Friday, March 7, 2014

Memory's Murmurations

"You can't undo a bell, sucker," sings Tom Waits. No, you can't go back into the past and change it. But if revisited, might you understand it differently, eh? Particularly when it still echoes in you?

1976, me at 25, and my first month of being in Canada: "My husband no longer sees straight," the old woman said, giving me a scratched up .22 rifle and a pack of bullets, "please stop those darn black birds from destroying my vegetable garden!" Outside, like mini-crows, a flock of 30 or so starlings pecked busily away at the seeded ground. I sat down on the cold back step, raised the rifle, and killed a shiny be-speckled thing. It plopped over, but the unwise birds next to it kept on pecking. So I chose another in a denser crowd of them, and when it too flopped dead some of the crowd took wing, but then they came quickly back for the free seeds. So I shot another, and then several more. But by the eighth or so lifeless body I stopped and went sadly to gather them, one by one. The flock flew up in wild murmurations of alarm, yet no sooner had I left the small plot than they were back. In the kitchen I held up the dead weight to the old lady, "Do you eat these?" I asked. She looked at the dark bundle suspended from my hand, and then up at me. There was no pity from her, but surprise. "I didn't think you could hit any! My husband never could. I thought you'd just scare them off." Even then, despite my regret, I felt a certain pride.

'Being Erica' is a Canadian show with some 5 seasons and 49 episodes. Every one of them is a learning opportunity. Erica is a 30+ something with a long list of regrets. She stumbles upon a psychologist who, in the blink of an eye, can send her back to her past to redress the wrongs, to examine the situations, and to bring the new learning back into her present. Would that we all physically might be able so to alter/altar that which was, let alone have such insight into that which we are about to do! Yet psych-a-ma-logically thinking one can change things. But even though apologies, contrition, care, sorrow, and guilt too might help, no amount of wishful thinking will bring back the dead. The bell tolls. It tolled. And consequences, that inimitable law of karma, do follow. Change the past and all and each are affected. So the theory goes. Children are born to another's lover because they were not born to you. Relationships were made, and others were never made, indeed. And because you change the past, other things happen, other lessons get learned. Hurting, disappointing, using, taking advantage, usurping, misappropriating, and being intolerant might all be redressed; at issue is not to continue with such negativity in the present. After all, this very present is to be tomorrow's past. Yes, do think twice before you press 'send.'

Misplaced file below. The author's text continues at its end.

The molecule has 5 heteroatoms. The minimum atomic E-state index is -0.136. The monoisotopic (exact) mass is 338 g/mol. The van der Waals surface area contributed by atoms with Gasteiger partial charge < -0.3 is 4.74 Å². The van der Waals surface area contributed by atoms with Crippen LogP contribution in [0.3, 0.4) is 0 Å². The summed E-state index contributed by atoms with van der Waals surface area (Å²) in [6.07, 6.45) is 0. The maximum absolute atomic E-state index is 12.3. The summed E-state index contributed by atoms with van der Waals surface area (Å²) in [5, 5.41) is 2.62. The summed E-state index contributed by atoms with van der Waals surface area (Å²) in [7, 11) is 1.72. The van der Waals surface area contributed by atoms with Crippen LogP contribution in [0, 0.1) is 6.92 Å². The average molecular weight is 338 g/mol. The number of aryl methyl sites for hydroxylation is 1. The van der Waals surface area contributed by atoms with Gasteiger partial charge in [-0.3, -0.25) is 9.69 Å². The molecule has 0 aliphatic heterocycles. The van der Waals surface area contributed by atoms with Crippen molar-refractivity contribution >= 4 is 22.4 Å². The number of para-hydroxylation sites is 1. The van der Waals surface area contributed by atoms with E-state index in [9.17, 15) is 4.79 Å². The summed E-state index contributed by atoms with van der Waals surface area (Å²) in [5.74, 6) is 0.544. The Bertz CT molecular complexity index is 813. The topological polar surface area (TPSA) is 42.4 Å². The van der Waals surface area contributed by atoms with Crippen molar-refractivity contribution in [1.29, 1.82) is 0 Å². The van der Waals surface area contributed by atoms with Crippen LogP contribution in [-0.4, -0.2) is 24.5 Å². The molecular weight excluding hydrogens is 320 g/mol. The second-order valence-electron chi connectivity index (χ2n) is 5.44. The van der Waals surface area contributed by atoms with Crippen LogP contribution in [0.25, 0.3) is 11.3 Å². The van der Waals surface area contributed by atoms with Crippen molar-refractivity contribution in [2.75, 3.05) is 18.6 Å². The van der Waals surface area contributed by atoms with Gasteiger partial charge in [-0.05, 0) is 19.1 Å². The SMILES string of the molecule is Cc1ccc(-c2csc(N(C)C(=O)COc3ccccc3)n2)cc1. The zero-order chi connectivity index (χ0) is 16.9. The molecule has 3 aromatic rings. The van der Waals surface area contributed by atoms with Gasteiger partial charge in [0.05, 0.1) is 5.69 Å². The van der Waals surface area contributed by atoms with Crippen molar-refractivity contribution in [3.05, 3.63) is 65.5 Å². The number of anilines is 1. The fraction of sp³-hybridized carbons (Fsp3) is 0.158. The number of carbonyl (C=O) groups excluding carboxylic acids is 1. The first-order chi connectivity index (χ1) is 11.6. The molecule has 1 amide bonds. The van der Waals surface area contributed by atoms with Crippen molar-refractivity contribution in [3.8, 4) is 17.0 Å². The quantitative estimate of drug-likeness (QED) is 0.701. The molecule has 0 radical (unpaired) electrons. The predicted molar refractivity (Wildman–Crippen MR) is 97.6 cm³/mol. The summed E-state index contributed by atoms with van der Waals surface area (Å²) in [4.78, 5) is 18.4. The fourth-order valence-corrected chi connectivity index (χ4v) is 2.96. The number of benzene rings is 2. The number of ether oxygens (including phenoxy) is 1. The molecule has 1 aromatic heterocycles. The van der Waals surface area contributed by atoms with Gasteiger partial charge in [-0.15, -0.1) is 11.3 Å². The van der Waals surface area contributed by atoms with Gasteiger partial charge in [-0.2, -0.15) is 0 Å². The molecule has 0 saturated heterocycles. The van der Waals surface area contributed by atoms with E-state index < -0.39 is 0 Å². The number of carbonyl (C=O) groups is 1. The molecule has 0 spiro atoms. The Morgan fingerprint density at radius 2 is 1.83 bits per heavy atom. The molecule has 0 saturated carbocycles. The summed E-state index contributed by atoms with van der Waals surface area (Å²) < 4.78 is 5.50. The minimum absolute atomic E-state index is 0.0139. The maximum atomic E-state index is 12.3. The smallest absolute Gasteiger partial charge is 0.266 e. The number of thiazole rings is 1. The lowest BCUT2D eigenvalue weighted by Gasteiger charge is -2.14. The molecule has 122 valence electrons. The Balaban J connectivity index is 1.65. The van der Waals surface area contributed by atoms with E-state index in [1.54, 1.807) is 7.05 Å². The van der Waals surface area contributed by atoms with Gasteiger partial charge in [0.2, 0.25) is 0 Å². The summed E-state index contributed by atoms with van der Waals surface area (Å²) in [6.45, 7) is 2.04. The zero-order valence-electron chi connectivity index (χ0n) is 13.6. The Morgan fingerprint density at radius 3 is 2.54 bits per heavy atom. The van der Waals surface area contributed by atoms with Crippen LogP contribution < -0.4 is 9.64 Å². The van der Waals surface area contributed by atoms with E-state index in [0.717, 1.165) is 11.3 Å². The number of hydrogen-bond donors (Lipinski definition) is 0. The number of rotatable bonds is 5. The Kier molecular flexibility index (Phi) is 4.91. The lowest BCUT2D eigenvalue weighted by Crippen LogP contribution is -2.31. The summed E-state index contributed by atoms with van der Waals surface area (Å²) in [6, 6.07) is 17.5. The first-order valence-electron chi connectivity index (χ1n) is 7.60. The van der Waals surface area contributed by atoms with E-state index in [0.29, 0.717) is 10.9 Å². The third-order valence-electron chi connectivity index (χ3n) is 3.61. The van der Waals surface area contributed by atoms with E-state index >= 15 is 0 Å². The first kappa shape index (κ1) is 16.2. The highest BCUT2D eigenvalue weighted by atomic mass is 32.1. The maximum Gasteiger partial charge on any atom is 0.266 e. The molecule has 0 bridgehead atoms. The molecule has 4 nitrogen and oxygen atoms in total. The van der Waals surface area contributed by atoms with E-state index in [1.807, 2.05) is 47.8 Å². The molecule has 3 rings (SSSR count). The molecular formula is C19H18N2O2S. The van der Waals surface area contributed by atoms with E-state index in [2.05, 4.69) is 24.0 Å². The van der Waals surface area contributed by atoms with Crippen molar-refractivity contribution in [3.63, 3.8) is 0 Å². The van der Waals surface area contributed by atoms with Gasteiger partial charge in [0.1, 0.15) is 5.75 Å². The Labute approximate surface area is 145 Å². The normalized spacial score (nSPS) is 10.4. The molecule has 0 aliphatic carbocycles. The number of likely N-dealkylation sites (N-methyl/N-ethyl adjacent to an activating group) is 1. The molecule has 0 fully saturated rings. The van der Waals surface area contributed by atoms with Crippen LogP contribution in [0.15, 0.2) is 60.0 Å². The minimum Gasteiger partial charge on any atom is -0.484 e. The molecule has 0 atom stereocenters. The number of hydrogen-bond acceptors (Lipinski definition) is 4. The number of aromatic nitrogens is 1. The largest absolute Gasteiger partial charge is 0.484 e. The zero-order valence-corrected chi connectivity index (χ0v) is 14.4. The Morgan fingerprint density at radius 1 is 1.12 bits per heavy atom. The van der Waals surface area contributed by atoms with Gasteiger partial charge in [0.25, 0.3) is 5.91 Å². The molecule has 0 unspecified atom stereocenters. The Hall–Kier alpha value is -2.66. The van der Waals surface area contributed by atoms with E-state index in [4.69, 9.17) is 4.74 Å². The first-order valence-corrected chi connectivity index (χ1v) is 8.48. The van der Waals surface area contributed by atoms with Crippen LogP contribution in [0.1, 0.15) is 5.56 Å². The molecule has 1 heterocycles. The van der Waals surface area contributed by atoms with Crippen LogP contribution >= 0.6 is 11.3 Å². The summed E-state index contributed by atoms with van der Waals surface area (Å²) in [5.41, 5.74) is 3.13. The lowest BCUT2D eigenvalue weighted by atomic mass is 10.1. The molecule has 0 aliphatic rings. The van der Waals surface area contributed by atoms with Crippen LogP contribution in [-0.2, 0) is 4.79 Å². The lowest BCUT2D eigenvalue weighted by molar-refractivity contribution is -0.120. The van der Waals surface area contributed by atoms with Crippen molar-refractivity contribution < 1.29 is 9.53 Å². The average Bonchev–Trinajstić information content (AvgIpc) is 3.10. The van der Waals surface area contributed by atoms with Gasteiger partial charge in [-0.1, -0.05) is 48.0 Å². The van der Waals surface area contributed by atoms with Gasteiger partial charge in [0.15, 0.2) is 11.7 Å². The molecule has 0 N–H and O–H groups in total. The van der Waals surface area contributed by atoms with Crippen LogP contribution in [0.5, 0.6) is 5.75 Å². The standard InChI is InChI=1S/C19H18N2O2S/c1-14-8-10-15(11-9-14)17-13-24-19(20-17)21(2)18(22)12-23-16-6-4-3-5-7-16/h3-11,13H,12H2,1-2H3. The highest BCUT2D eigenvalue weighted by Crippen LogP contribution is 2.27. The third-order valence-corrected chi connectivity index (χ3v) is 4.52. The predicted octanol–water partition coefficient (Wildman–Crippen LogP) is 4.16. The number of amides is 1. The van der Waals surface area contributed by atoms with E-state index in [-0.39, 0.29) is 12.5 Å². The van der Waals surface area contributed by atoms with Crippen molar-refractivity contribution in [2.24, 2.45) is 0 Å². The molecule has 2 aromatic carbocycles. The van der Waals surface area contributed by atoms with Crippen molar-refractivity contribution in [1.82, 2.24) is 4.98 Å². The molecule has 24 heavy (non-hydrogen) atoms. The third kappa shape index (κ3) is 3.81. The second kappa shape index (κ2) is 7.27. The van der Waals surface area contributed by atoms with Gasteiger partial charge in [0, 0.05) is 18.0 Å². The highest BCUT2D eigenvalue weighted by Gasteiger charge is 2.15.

'The Sound of Thunder,' a short story by Ray Bradford, has a modern man millions of years ago tramping on but a single butterfly as he steps off an anti-gravitational walkway while hunting dinosaurs. When the Time Machine gets back, everything is different. Different. The implication is neither positive nor negative. The implication is that we are responsible, and our intention, and our awareness of detail, and our sensitivity to feelings and to others and to society at large is impacted by our every move, whether a conscious decision or not. John Lennon had it that such a state of heightened consciousness is tantamount to paranoia. We always have choices.

Doon Wilkins, who wrote 'Stumbling Toward Enlightenment', advocates that one at least have a focus word for each day, such as 'consideration'. It's an apparently simple task, yet with huge ramifications. Each thing we do affects another. Doon yesterday happened to send me this link of the murmurations of the starlings. He knew nothing of my related history. As kismet has it, a picture of some other young man's pride over a dead starling cropped up too. Now, I used no telescope with which to peer into the future, but hindsight may be like using a scope to peer at the past. It brings things closer, gives more insight. And while we may not change things, like Erica does, we at least might incorporate, accept, assimilate, absorb, and integrate the actions and results of the past into lessons for today and tomorrow. Or are we doomed to repeat them?

(Not me, but somebody else.)

Doon's starling's link:

Doon is at:


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